Students, staff and community members heard and experienced first-hand the realities of distracted driving when State Trooper Jesse Grabow presented at Minnesota School of Business-St. Cloud last week.
Grabow, a third-generation state trooper, spoke on distracted driving statistics in the state of Minnesota and played a video called “Young Forever” which graphically highlighted actual crashes within the state due to inattentive or drunk driving.
“I don’t like to call them accidents,” he said. “Most of the time, these [crashes] are preventable.” He also shared a personal story about his grandfather being struck and killed by a distracted driver.
Texting and cell phone usage are common causes, he said, despite the fact that texting (or reading/sending email) while driving is illegal. Part of the solution, he believes, is to make texting “socially unacceptable.” In that way, more people pay attention. Other forms of distraction, however, can be just as deadly, Grabow pointed out. Eating from the driver’s seat, applying make-up and adjusting music all are common hazards.
Assistant Stearns County Attorney Treye Kettwick added to the event by discussing the legal consequences of distracted driving. Even if you survive a crash, there are consequences, he reminded the audience, including fines and jail time. Beyond criminal charges, there is also the possibility of civil lawsuits–something few people ever consider.
Reinforcing the magnitude of distracted driving, the Stearns County Sheriff’s department, in conjunction with Waite Park Police, set up a driving course demonstration with a pedal car in the college parking lot. Student volunteers were asked to complete the course, first while answering a text message and then while wearing drunk-driving simulation goggles. As students grappled for control of the car, cones often went flying or were caught beneath the carriage. It was a humorous but powerful message about what we think we can do in a car vs. what actually happens.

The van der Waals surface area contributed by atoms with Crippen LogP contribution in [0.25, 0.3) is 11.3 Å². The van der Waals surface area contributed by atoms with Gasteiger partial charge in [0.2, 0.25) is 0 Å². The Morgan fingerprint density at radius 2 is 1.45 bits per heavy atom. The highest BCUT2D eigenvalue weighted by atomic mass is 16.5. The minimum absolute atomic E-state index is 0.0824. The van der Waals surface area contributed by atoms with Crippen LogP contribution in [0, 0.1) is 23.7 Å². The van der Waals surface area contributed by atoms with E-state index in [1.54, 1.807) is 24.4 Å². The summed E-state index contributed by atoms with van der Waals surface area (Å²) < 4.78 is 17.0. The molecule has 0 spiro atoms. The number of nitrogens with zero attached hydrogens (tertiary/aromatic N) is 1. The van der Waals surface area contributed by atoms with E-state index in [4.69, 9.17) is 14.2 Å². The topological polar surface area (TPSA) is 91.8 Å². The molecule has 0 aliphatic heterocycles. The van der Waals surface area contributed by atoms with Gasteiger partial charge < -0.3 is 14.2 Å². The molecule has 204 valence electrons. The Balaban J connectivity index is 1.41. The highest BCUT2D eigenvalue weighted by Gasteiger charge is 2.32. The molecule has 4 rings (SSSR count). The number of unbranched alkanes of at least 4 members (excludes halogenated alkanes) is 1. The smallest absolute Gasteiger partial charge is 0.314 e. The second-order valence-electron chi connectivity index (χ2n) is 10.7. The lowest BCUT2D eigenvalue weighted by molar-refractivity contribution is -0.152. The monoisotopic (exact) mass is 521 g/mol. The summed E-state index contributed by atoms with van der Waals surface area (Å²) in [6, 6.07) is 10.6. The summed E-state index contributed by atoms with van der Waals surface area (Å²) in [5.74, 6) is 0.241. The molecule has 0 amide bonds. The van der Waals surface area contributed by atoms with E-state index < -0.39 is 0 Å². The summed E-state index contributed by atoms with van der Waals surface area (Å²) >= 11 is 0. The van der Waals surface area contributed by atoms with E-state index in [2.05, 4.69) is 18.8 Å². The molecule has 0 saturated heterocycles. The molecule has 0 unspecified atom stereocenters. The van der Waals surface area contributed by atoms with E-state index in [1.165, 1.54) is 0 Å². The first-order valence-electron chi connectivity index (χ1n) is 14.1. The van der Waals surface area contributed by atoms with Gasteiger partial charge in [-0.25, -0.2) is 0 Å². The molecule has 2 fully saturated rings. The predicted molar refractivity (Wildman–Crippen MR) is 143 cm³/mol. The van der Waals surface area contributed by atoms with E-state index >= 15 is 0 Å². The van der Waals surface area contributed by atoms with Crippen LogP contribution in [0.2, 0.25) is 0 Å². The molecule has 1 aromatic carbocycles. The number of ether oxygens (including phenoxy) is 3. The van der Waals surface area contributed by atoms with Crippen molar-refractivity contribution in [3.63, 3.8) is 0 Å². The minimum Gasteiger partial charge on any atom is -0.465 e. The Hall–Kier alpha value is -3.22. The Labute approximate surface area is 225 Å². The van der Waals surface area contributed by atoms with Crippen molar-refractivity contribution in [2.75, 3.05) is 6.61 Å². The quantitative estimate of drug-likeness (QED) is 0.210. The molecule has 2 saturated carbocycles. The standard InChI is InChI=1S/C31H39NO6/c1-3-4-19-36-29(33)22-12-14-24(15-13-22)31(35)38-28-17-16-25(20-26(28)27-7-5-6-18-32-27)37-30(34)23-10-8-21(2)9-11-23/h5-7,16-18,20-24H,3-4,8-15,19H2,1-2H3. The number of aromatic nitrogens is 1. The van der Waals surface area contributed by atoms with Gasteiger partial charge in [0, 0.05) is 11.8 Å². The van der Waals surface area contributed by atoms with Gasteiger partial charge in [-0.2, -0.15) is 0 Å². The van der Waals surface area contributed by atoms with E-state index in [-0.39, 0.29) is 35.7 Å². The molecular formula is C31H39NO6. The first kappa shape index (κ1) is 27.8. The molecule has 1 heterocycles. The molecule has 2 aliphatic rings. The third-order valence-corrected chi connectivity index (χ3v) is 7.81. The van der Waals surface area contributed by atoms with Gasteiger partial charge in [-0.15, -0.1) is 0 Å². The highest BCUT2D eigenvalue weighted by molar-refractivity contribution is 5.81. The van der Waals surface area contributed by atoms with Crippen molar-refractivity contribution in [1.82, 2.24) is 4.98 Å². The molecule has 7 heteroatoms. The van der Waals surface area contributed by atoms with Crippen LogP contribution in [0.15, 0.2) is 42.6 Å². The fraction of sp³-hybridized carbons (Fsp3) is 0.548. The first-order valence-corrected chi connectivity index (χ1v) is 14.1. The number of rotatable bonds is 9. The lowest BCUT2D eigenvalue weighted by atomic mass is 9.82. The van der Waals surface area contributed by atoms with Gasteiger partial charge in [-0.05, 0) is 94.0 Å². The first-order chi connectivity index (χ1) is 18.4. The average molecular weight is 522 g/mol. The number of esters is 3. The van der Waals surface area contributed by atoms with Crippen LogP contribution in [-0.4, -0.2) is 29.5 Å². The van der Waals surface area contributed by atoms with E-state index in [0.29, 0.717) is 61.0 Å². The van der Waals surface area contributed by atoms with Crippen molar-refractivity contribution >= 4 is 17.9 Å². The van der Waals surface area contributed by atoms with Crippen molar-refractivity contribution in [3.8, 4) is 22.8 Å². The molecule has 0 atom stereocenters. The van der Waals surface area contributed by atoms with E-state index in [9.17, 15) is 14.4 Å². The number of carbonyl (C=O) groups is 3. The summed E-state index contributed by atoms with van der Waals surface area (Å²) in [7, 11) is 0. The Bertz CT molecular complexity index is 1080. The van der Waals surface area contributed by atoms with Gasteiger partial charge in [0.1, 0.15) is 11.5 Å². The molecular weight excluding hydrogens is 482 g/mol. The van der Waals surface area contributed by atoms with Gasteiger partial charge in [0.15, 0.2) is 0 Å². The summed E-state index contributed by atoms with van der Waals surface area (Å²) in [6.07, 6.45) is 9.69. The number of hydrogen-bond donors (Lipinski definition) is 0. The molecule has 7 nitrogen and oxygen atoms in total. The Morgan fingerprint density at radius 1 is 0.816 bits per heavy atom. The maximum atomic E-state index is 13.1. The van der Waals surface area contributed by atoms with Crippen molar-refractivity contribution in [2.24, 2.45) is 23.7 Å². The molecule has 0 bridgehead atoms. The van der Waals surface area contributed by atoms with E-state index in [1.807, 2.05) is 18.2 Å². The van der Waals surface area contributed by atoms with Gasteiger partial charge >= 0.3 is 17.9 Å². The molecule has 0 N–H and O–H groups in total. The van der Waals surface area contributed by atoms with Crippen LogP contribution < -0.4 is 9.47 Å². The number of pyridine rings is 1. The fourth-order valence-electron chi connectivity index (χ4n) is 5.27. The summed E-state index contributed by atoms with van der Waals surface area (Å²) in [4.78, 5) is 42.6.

Other community partners were on site to answer questions. Jim Stevens, an Emergency Medical Technician from Gold Cross Ambulance, was on hand with first-person experience about crashes. Doug Pool and Aaron Burmeister from Liberty Mutual Insurance came as a resource in terms of the cost and effect of distracted driving. Brent Curtis from the Stearns County Sheriff’s department set up the driving course, and Alicia Mages of the Waite Park Police provided the drunk-driving goggles and assisted with the course.
“I’m guilty of texting [behind the wheel,]” admitted Melissa Kreitzer, a Medical Assisting student who volunteered to drive the course. “Today is definitely making me look at my habits.”
That is just the kind of awareness that the event organizers were hoping for.
“With the success of this event, we are looking at doing a mock crash here at MSB in the spring,” said Deb Berglund, Health Management Chair.
Sometimes, getting the word out takes a lot more than words. It requires sitting (and texting) from the driver’s seat.